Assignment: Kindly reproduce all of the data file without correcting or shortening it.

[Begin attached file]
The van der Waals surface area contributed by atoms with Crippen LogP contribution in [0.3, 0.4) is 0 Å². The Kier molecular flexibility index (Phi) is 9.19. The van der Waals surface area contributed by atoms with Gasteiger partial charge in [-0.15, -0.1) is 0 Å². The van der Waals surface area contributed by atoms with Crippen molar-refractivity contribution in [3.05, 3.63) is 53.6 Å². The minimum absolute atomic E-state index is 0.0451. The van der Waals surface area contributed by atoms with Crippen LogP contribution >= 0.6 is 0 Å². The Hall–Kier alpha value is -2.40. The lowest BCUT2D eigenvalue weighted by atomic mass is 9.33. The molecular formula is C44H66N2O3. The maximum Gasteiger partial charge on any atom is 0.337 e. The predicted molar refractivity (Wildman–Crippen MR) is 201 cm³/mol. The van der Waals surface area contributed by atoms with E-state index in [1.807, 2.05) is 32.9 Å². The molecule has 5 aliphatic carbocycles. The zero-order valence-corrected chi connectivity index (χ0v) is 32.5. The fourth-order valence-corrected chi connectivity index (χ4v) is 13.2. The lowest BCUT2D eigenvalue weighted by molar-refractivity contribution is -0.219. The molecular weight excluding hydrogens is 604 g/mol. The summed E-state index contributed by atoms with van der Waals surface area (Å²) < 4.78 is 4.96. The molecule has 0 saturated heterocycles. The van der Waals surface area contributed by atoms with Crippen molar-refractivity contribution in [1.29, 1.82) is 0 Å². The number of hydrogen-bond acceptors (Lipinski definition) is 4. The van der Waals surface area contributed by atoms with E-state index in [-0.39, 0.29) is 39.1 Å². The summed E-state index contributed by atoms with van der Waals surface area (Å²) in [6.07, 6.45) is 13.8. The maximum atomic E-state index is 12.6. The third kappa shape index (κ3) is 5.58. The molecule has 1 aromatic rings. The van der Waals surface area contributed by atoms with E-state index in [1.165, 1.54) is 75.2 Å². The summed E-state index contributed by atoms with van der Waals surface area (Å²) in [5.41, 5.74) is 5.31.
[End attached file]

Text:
The van der Waals surface area contributed by atoms with Crippen LogP contribution in [0.3, 0.4) is 0 Å². The Kier molecular flexibility index (Phi) is 9.19. The van der Waals surface area contributed by atoms with Gasteiger partial charge in [-0.15, -0.1) is 0 Å². The van der Waals surface area contributed by atoms with Crippen molar-refractivity contribution in [3.05, 3.63) is 53.6 Å². The minimum absolute atomic E-state index is 0.0451. The van der Waals surface area contributed by atoms with Crippen LogP contribution >= 0.6 is 0 Å². The Hall–Kier alpha value is -2.40. The lowest BCUT2D eigenvalue weighted by atomic mass is 9.33. The molecular formula is C44H66N2O3. The maximum Gasteiger partial charge on any atom is 0.337 e. The predicted molar refractivity (Wildman–Crippen MR) is 201 cm³/mol. The van der Waals surface area contributed by atoms with E-state index in [1.807, 2.05) is 32.9 Å². The molecule has 5 aliphatic carbocycles. The zero-order valence-corrected chi connectivity index (χ0v) is 32.5. The fourth-order valence-corrected chi connectivity index (χ4v) is 13.2. The lowest BCUT2D eigenvalue weighted by molar-refractivity contribution is -0.219. The molecular weight excluding hydrogens is 604 g/mol. The summed E-state index contributed by atoms with van der Waals surface area (Å²) < 4.78 is 4.96. The molecule has 0 saturated heterocycles. The van der Waals surface area contributed by atoms with Crippen molar-refractivity contribution in [1.29, 1.82) is 0 Å². The number of hydrogen-bond acceptors (Lipinski definition) is 4. The van der Waals surface area contributed by atoms with E-state index in [-0.39, 0.29) is 39.1 Å². The summed E-state index contributed by atoms with van der Waals surface area (Å²) in [6.07, 6.45) is 13.8. The maximum atomic E-state index is 12.6. The third kappa shape index (κ3) is 5.58. The molecule has 1 aromatic rings. The van der Waals surface area contributed by atoms with E-state index in [1.165, 1.54) is 75.2 Å². The summed E-state index contributed by atoms with van der Waals surface area (Å²) in [5.41, 5.74) is 5.31.